It has been known to use a polishing cloth of the type produced by removing the non-foamed layer (referred to as the skin layer) which constitutes a surface portion of the foamed layer by buffing or by means of a knife so as to expose air bubble cells generated inside the foamed layer on the surface by 1-1000 cm. This was both because it is necessary to hold the polishing liquid in the air bubble cells and because the surface of a foamed resin material normally produced is not sufficiently smooth and flat. Surface roughness due to air bubble cells affects the surface flatness adversely, and it is becoming a serious problem because surface roughness results on surfaces polished by such a polishing cloth. The problem of surface roughness is recently becoming particularly important in the technical field of final polishing of hard disk substrates and silicon wafers and it is becoming essential to reduce such surface roughness.

In view of the problem of reducing surface roughness, Japanese Patent 3,187,769 disclosed the technology of using sandpaper or the like with fine particles to buff the surface of a polishing cloth after air bubbles are exposed, and Japanese Patent Publication Tokkai 2001-62704 disclosed the technology of minutely buffing the skin layer without exposing air bubbles on the surface to improve surface flatness. The former technology is not satisfactory because the surface flatness cannot be improved over a certain limit because air bubbles are exposed on the polishing surface. Neither is the latter technology satisfactory but it is because the polishing liquid cannot be retained.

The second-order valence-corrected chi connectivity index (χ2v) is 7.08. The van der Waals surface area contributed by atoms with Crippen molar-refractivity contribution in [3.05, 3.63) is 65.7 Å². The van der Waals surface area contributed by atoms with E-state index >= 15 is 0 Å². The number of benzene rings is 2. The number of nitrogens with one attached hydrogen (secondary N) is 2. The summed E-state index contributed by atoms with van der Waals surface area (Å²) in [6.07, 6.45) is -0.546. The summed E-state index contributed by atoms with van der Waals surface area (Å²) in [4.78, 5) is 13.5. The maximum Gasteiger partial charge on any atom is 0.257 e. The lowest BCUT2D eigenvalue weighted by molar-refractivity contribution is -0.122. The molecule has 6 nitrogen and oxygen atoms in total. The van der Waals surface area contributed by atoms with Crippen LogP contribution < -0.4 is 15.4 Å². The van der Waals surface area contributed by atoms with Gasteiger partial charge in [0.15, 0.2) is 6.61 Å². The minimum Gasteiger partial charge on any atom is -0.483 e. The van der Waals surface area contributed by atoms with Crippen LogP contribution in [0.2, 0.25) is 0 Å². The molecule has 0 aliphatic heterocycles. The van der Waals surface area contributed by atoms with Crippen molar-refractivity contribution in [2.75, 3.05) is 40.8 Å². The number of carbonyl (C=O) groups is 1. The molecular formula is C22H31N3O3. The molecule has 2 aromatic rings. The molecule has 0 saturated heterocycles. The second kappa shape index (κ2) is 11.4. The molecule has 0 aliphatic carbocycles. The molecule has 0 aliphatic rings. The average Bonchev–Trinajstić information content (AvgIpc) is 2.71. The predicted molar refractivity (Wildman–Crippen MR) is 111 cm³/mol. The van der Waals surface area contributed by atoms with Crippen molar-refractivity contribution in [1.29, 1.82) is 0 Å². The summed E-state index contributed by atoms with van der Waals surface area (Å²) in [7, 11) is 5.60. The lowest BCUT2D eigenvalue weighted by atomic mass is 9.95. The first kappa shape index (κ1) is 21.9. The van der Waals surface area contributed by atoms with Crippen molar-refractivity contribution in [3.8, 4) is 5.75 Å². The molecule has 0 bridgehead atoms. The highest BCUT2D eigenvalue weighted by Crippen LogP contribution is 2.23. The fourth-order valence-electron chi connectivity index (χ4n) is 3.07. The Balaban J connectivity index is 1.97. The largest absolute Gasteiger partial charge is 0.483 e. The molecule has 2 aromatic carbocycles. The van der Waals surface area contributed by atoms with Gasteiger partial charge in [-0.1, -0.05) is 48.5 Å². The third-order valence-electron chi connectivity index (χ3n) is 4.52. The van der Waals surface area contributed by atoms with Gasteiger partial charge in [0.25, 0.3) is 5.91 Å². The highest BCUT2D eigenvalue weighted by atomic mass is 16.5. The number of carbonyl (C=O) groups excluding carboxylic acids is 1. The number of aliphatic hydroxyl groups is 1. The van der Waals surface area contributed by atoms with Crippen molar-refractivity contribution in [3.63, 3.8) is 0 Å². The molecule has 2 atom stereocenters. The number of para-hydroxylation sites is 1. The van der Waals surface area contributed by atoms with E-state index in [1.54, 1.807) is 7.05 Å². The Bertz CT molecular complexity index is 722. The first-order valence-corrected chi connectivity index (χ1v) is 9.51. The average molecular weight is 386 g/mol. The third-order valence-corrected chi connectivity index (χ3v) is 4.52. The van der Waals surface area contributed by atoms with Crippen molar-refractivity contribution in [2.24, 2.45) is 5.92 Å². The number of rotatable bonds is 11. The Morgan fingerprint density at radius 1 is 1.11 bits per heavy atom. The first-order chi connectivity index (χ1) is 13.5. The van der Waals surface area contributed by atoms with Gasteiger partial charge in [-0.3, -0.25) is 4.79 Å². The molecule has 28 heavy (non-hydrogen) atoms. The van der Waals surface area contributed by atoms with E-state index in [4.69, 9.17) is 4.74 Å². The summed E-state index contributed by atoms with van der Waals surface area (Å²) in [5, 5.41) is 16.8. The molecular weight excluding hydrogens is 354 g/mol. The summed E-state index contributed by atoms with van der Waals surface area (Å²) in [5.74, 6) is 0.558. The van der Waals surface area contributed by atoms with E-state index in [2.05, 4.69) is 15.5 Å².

SUMMARY OF THE INVENTION

It is therefore an object of this invention, in view of the failure of the prior art technologies to properly address the aforementioned problem, to provide a method of producing polishing cloth with an improved surface flatness, capable of retaining a polishing liquid.

A polishing cloth to be produced by a method of this invention may be characterized as comprising a base material and a surface layer stacked over the base material, the surface layer comprising a foamed layer and a non-foamed layer, the foamed layer including air bubble cells and the non-foamed layer having an externally exposed surface where linear cuts are formed so as to reach the air bubble cells such that the air bubble cells communicate with the exterior through the linear cuts. These linear cuts are controlled to be 10 μm or less in length. The base material may comprise any one selected from resin materials such as polyethylene terephthalate, vinyl polychloride and cellophane, rubber materials, paper materials, cloth materials such as a woven cloth and an unwoven cloth, metal materials and foamed materials. The surface layer comprises foamed polyurethane resin and may have unevenness produced by a gravure process or an embossing work process.